Clearly this is an issue that concerns us in the Government, which is why we are striving to do everything that we can to make sure that we are solving the issue.

T10. The giant pylons—they are absolutely huge—associated with the transmission route have caused grave concern in the highlands. Can I have an assurance that strong consideration will be given to undergrounding the cables near the communities that are affected and, indeed, to going under the ocean where that is possible? [Interruption.] (902315)

While the hon. Member for Bristol East (Kerry McCarthy) heckles to say that there is yet another nimby, we recognise that we want to work with communities and respect local knowledge to inform present and future works. All transmission projects are required to progress through the robust planning process, which includes statutory consultations and individual planning reviews, and I am sure that the hon. Member will feed into that directly.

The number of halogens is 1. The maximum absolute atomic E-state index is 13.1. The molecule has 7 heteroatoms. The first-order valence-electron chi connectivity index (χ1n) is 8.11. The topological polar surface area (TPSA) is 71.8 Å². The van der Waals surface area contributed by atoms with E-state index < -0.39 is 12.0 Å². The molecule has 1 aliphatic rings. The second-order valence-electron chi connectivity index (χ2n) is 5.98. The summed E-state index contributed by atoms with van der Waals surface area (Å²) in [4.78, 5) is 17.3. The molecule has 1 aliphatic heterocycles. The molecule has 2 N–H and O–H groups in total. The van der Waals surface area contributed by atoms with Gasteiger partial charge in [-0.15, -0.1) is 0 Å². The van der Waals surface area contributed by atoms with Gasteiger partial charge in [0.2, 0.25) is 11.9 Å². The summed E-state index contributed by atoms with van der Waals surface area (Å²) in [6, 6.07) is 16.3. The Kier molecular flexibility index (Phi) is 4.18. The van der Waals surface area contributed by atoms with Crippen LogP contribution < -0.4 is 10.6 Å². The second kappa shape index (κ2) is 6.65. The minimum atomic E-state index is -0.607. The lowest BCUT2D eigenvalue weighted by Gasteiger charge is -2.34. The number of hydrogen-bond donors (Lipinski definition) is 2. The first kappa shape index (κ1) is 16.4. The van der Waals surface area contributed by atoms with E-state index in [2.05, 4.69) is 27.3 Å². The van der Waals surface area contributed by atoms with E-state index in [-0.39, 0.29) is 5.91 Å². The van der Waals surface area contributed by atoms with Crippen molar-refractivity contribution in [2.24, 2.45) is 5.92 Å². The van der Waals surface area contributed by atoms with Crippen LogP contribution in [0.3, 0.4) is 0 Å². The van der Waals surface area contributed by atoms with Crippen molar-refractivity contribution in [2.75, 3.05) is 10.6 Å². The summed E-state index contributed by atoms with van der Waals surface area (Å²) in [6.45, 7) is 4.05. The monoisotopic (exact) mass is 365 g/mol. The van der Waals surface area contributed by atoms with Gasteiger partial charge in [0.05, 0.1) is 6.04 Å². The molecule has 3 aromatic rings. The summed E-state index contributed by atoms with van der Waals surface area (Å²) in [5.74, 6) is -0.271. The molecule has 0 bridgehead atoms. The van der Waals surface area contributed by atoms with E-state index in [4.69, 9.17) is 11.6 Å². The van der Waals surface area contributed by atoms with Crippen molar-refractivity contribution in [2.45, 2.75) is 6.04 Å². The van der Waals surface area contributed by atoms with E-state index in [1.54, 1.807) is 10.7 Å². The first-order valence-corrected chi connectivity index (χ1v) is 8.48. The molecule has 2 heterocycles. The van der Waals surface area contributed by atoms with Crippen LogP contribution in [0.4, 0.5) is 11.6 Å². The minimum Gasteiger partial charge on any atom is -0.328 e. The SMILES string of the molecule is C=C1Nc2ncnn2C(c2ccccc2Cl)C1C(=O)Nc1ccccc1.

Forty per cent. of properties in this country do not even have an energy performance certificate, and of those that do in the private rented sector, and in the private ownership sector, only 30% are EPC C rated. Last year, we made an improvement of only 1% on this. EPC C is the standard, so when does the Minister expect that we will ever get to 100% EPC C in our housing stock, and what are the Government doing to increase the speed of the process?

The pace of delivery of the Great British insulation scheme is accelerating quickly, with the rate of delivery doubling over the past three months. We have a proud record on energy efficiency. In 2010, we inherited a situation in which only 14% of homes were well insulated, but now we have that figure up to nearly 50%.